Lawyer Malcolm O’Dell says the Pila Nature Reserve determination will set a precedent.(ABC Goldfields: Emily JB Smith)

“It’s significant [because] anywhere it can apply, and that’s probably right across Australia, it allows for native title to be recognized in circumstances where previously it couldn’t be,” he said.

But the new law has some unique caveats.

It requires that traditional owners still occupy the land they are claiming rights to, and that the state government is on board when the application for native title is made.

In this case the government has opted to have the land jointly vested between it and traditional owners.

The latter will be represented by the Warnpurru Aboriginal Corporation as the two work together on a joint management plan.

People alight from a small plane in the desert
A legal team arrives at nearby Patjarr Airport ahead of the ceremony.(ABC Goldfields: Emily JB Smith)

“[The joint vesting] is really important because it does mean the government can provide funds and assist all that land management activity,” Mr O’Dell said.

A settlement package has set aside $7.5 million over 10 years to support joint management activities, such as creating ranger programs and tourism offerings on the remote country.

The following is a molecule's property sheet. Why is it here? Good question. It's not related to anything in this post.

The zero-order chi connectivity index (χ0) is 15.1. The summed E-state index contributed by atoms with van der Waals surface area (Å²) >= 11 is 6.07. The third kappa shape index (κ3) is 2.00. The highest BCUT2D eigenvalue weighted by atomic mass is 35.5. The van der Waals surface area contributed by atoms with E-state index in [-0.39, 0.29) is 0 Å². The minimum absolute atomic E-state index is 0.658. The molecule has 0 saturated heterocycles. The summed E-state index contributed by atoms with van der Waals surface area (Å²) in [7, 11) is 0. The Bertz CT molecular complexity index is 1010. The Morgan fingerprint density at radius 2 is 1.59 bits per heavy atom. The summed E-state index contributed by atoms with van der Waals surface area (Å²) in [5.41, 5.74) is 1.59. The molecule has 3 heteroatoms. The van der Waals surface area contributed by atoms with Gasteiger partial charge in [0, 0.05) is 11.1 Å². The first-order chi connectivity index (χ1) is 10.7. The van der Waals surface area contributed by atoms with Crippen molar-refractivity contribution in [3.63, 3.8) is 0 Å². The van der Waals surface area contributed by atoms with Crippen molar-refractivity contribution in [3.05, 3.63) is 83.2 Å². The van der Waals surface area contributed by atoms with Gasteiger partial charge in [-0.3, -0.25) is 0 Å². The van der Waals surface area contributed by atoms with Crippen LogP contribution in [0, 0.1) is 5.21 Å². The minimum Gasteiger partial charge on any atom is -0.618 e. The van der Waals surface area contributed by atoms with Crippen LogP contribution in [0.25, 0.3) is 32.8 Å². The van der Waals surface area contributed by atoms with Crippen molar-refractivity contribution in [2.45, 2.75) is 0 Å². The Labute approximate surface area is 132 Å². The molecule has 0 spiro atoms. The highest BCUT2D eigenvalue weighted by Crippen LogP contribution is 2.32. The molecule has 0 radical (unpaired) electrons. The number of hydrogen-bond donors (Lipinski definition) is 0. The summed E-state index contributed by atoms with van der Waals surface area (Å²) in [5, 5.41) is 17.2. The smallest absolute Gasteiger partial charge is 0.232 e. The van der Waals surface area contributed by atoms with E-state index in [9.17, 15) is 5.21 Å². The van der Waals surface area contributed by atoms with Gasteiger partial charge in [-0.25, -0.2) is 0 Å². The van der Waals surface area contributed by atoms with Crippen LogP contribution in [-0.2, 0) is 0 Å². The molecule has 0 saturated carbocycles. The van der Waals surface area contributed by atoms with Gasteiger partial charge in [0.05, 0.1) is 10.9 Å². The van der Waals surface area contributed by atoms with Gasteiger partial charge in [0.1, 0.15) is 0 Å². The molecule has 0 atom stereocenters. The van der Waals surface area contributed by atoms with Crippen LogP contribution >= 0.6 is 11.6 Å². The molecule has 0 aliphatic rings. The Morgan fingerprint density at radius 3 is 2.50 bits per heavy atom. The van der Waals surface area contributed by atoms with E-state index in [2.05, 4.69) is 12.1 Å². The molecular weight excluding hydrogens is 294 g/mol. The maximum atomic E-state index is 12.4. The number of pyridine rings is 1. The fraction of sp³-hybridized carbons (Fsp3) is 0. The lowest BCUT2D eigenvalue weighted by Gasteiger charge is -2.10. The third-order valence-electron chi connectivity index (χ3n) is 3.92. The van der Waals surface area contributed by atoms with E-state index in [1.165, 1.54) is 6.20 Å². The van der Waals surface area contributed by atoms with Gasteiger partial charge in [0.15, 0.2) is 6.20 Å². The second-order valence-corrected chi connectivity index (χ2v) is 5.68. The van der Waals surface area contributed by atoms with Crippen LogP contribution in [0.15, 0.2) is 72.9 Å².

‘No more land grabbing’

Traditional owners were invited to speak after the ceremony at the Mina Mina sacred site.

An Indigenous woman with a yellow band around her head look sad while holding a microphone
Ms Ward remembers those who fought for land rights but have passed away.(ABC Goldfields: Emily JB Smith)

Many described their joy at having their land rights finally written into law, but also the toll the journey had taken.

Ms Ward was emotional, saying so many people who were part of the fight had passed away.

But she was optimistic about the future.

“It’s our dad’s, my sister’s country, my grandmother’s country.

“I am really happy for what’s been given to us and, at the same time when we need to work with the government, we still need to work together, like black and white together.”

An Indigenous person in a blue beanie holds a document happily above their head
The determination was printed out and handed to traditional owners.(ABC Goldfields: Emily JB Smith)

Valerie Ward, who has long been part of the effort, held the printed copy of the native title determination and said she was happy.

“This is mine,” she said, hitting the document with her hand.

“I’m going to put it up in the house now.”

A close up image of Indigenous man with a white beard and wise facial expression
This traditional owner hopes governments and institutions learn from the mistakes of the past.(ABC Goldfields: Emily JB Smith)

But another traditional owner just hoped lessons had been learnt.

“I’m glad to see that finally the state and federal have come to terms, getting rid of their own guilt of stealing the land from the Aboriginal people of this land,” Bernard Newberry said.

“Today and forever until the end of time.”

“So let it be—no more land grabbing.”